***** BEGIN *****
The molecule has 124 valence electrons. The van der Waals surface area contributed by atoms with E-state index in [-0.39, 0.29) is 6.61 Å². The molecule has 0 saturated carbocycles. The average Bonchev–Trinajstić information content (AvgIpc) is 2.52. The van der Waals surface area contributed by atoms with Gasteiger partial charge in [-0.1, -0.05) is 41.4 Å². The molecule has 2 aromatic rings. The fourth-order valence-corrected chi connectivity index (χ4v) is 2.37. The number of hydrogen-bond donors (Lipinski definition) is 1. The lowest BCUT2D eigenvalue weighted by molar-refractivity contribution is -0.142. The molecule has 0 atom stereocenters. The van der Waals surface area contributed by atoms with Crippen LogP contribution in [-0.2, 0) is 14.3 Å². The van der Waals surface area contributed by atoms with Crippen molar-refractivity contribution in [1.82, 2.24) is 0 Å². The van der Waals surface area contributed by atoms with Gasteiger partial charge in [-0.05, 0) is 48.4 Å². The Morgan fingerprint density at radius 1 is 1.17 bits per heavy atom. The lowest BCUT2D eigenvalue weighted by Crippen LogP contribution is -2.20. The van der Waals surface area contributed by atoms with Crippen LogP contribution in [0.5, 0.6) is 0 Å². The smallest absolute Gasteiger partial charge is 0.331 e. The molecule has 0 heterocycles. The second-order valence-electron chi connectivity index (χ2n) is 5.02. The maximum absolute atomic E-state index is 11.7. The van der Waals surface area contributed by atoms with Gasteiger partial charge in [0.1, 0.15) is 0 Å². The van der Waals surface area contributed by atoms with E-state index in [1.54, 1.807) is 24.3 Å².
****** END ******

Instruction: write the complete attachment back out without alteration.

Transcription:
The molecule has 124 valence electrons. The van der Waals surface area contributed by atoms with E-state index in [-0.39, 0.29) is 6.61 Å². The molecule has 0 saturated carbocycles. The average Bonchev–Trinajstić information content (AvgIpc) is 2.52. The van der Waals surface area contributed by atoms with Gasteiger partial charge in [-0.1, -0.05) is 41.4 Å². The molecule has 2 aromatic rings. The fourth-order valence-corrected chi connectivity index (χ4v) is 2.37. The number of hydrogen-bond donors (Lipinski definition) is 1. The lowest BCUT2D eigenvalue weighted by molar-refractivity contribution is -0.142. The molecule has 0 atom stereocenters. The van der Waals surface area contributed by atoms with Crippen LogP contribution in [-0.2, 0) is 14.3 Å². The van der Waals surface area contributed by atoms with Crippen molar-refractivity contribution in [1.82, 2.24) is 0 Å². The van der Waals surface area contributed by atoms with Gasteiger partial charge in [-0.05, 0) is 48.4 Å². The Morgan fingerprint density at radius 1 is 1.17 bits per heavy atom. The lowest BCUT2D eigenvalue weighted by Crippen LogP contribution is -2.20. The van der Waals surface area contributed by atoms with Crippen LogP contribution in [0.5, 0.6) is 0 Å². The smallest absolute Gasteiger partial charge is 0.331 e. The molecule has 0 heterocycles. The second-order valence-electron chi connectivity index (χ2n) is 5.02. The maximum absolute atomic E-state index is 11.7. The van der Waals surface area contributed by atoms with Gasteiger partial charge in [0.1, 0.15) is 0 Å². The van der Waals surface area contributed by atoms with E-state index in [1.54, 1.807) is 24.3 Å².